Philippine president Gloria Macapagal-Arroyo will meet with President George W. Bush and key US Cabinet officials inWashington tomorrow. Elected as vice president, Arroyo was swept into power in January in a popular revolt againstformer President Joseph Estrada.
Macapagal and US Defense Secretary Donald Rumsfeld are expected to discuss the details of a proposedhardware-for-access agreement when they meet this week, according to the US State Department. Sources say the dealwould virtually restore the US government’s rights to maintain military bases and troops here.
Under the proposed agreement, the Philippines will receive military hardware and supplies in exchange for US accessto its former military bases as well as the transit and short-term stay of its personnel. There has been strongFilipino opposition to the US Military Bases Agreement that allowed the United States to operate military bases andstation troops in the Philippines. The Philippine government says such an agreement would not be possible because theConstitution prohibits foreign troops in the country.
Arroyo’s government was among the first in Asia to sign up for Bush’s global anti-terrorism campaign, offering use ofits air space and ground facilities. U.S. military advisers have been deployed to the Philippines to help fight theAbu Sayyaf, a Muslim extremist group in a southern Philippine region with suspected ties to Osama bin Laden.
Arroyo says she is trying to professionalize the police and armed forces to deal more effectively with the Abu Sayyafand terrorists suspected of using the Philippines as a base of operations, she said. Her government has begunaccepting only college graduates into the police ranks, she said.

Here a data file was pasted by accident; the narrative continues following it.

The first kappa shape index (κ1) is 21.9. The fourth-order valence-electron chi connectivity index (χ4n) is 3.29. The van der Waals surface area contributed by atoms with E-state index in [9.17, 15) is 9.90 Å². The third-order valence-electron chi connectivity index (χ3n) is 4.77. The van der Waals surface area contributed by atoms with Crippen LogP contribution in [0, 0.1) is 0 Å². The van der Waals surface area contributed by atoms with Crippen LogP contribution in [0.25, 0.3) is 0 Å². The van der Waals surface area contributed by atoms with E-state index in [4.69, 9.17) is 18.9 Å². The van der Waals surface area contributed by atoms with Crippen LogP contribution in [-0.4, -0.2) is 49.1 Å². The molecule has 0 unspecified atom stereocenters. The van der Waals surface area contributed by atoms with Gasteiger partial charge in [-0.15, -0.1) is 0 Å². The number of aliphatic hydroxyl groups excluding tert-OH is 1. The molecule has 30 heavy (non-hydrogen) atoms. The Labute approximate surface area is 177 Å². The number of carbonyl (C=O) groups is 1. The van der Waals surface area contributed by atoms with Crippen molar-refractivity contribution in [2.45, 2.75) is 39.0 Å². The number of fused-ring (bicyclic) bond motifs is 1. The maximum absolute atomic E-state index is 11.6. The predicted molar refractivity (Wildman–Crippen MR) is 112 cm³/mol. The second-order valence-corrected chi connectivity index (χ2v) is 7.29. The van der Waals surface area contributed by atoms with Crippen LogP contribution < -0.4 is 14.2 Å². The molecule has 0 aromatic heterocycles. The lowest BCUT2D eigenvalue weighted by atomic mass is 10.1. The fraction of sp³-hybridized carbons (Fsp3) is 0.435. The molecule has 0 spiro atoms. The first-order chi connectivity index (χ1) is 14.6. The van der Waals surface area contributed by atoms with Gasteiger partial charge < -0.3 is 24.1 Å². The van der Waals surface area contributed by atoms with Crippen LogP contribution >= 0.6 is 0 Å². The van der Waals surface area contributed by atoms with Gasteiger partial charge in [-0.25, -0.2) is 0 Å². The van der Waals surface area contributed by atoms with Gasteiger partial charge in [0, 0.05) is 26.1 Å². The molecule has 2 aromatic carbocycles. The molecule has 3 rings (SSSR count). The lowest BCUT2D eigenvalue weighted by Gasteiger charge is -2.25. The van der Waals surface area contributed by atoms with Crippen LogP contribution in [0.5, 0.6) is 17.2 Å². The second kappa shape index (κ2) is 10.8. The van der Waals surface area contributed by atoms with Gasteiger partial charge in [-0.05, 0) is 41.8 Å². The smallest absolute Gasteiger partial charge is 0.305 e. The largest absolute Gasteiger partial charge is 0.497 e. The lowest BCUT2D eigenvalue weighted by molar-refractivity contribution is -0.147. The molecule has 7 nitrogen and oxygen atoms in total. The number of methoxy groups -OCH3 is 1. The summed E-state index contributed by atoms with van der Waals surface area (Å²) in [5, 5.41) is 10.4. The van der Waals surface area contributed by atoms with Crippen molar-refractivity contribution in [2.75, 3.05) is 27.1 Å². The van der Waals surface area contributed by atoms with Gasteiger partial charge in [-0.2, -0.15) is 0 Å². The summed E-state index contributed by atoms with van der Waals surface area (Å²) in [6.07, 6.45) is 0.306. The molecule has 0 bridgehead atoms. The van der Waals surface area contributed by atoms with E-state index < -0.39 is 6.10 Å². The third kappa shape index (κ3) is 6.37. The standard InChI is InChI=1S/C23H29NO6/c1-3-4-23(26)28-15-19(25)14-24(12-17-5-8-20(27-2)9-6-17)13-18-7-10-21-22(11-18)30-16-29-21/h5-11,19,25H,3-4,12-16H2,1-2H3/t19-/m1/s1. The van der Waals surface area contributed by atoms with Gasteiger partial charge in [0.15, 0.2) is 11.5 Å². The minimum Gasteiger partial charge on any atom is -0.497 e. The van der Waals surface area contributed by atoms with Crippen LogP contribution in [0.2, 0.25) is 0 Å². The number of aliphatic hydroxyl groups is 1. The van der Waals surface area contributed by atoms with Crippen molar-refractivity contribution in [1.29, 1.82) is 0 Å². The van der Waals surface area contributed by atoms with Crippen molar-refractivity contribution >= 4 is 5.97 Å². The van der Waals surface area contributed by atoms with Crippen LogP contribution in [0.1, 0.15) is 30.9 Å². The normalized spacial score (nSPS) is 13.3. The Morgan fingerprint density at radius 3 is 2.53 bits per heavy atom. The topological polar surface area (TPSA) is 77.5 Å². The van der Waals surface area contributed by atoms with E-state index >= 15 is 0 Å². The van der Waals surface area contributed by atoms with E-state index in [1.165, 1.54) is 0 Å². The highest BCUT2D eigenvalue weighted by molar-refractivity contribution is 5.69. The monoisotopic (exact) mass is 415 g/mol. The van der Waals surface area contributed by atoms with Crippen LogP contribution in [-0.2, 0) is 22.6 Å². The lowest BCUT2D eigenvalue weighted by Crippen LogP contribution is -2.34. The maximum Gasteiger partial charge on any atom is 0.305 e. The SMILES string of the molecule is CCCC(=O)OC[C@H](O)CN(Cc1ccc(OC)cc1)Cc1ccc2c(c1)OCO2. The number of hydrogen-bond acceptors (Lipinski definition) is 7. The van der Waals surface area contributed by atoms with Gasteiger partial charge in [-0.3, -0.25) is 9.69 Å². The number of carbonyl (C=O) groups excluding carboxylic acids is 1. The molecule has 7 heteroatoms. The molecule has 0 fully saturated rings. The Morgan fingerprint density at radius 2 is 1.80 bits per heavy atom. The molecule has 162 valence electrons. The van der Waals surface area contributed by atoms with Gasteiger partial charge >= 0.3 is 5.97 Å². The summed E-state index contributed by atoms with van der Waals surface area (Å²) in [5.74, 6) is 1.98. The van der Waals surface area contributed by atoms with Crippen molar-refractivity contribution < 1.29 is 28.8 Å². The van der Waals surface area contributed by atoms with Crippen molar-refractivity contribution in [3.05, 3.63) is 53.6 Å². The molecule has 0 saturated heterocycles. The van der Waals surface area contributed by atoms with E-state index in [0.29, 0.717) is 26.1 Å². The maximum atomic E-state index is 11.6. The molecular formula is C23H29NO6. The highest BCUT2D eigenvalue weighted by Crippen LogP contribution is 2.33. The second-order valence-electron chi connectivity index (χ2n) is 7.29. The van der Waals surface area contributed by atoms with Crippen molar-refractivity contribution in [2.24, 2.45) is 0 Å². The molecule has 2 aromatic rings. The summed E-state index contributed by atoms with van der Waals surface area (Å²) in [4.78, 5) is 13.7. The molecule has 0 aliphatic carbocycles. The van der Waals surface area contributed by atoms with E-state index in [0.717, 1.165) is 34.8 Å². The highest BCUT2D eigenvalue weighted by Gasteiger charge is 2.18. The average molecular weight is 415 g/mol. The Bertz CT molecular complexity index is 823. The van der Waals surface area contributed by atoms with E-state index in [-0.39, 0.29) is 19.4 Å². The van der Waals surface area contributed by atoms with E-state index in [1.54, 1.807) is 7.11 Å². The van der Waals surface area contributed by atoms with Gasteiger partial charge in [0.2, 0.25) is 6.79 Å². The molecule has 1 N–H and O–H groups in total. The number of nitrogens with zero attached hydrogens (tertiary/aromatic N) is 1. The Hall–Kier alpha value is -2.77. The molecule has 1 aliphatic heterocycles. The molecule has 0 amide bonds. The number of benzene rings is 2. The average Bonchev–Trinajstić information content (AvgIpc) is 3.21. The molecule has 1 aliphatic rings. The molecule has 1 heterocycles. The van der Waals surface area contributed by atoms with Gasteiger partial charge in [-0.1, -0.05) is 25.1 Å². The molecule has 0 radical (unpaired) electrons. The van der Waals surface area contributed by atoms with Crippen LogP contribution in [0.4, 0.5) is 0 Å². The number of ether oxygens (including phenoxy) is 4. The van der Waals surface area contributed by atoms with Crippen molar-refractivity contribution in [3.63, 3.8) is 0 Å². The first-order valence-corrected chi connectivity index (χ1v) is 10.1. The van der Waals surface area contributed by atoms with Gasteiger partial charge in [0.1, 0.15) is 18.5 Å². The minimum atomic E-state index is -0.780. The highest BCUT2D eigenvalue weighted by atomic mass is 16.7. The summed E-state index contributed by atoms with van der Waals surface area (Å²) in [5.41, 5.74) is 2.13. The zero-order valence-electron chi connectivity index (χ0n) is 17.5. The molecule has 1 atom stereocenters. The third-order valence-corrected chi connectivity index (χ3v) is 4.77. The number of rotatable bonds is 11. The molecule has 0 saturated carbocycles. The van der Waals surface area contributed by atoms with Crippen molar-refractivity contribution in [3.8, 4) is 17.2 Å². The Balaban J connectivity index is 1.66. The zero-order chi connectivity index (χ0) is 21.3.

Arroyo has also expressed interest in having the FBI train Philippine police units. Her government is negotiating apeace agreement with another rebel group, the Moro Islamic Liberation Front.
She also has initiated a trilateral agreement among the Philippines, Indonesia and Malaysia in hopes of improvingsecurity in that corner of Southeast Asia, where the Abu Sayyaf, smugglers and pirates all pose problems.
Yesterday a coalition of more than 15 organizations gathered outside the Philippine consulate in New York to greetPhilippine president with the demand that the Philippines not join the US-led "International Coalition AgainstTerrorism."
- Jane Orindine, Filipino activist.
- Dave Pugh, member of the Network in Support of the People of the Philippines.
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